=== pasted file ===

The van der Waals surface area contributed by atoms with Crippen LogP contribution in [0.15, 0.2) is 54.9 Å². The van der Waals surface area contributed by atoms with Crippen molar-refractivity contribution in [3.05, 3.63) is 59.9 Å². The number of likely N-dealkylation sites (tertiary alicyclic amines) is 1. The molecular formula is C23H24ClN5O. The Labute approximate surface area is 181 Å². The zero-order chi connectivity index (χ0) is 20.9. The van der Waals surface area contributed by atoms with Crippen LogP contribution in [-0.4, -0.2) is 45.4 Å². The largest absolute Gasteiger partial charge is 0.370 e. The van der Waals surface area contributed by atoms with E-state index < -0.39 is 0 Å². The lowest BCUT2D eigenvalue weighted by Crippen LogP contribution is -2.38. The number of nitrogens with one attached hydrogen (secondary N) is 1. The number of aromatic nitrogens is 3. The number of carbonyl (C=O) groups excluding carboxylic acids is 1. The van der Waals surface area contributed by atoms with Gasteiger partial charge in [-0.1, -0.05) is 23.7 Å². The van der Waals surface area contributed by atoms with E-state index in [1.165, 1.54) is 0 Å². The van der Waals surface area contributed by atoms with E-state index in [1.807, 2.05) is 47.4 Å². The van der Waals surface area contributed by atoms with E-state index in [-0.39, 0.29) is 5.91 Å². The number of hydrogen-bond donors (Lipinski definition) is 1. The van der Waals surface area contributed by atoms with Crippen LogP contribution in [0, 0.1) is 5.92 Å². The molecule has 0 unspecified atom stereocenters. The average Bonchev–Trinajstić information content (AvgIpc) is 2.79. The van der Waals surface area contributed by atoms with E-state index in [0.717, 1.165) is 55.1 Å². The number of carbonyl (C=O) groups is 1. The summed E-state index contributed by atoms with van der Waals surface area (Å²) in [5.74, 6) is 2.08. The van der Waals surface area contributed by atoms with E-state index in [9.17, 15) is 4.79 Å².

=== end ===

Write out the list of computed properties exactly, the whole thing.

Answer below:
The van der Waals surface area contributed by atoms with Crippen LogP contribution in [0.15, 0.2) is 54.9 Å². The van der Waals surface area contributed by atoms with Crippen molar-refractivity contribution in [3.05, 3.63) is 59.9 Å². The number of likely N-dealkylation sites (tertiary alicyclic amines) is 1. The molecular formula is C23H24ClN5O. The Labute approximate surface area is 181 Å². The zero-order chi connectivity index (χ0) is 20.9. The van der Waals surface area contributed by atoms with Crippen LogP contribution in [-0.4, -0.2) is 45.4 Å². The largest absolute Gasteiger partial charge is 0.370 e. The van der Waals surface area contributed by atoms with E-state index < -0.39 is 0 Å². The lowest BCUT2D eigenvalue weighted by Crippen LogP contribution is -2.38. The number of nitrogens with one attached hydrogen (secondary N) is 1. The number of aromatic nitrogens is 3. The number of carbonyl (C=O) groups excluding carboxylic acids is 1. The van der Waals surface area contributed by atoms with Gasteiger partial charge in [-0.1, -0.05) is 23.7 Å². The van der Waals surface area contributed by atoms with E-state index in [1.165, 1.54) is 0 Å². The van der Waals surface area contributed by atoms with E-state index in [1.807, 2.05) is 47.4 Å². The van der Waals surface area contributed by atoms with E-state index in [-0.39, 0.29) is 5.91 Å². The number of hydrogen-bond donors (Lipinski definition) is 1. The van der Waals surface area contributed by atoms with Crippen LogP contribution in [0, 0.1) is 5.92 Å². The molecule has 0 unspecified atom stereocenters. The average Bonchev–Trinajstić information content (AvgIpc) is 2.79. The van der Waals surface area contributed by atoms with E-state index in [0.717, 1.165) is 55.1 Å². The number of carbonyl (C=O) groups is 1. The summed E-state index contributed by atoms with van der Waals surface area (Å²) in [5.74, 6) is 2.08. The van der Waals surface area contributed by atoms with E-state index in [9.17, 15) is 4.79 Å².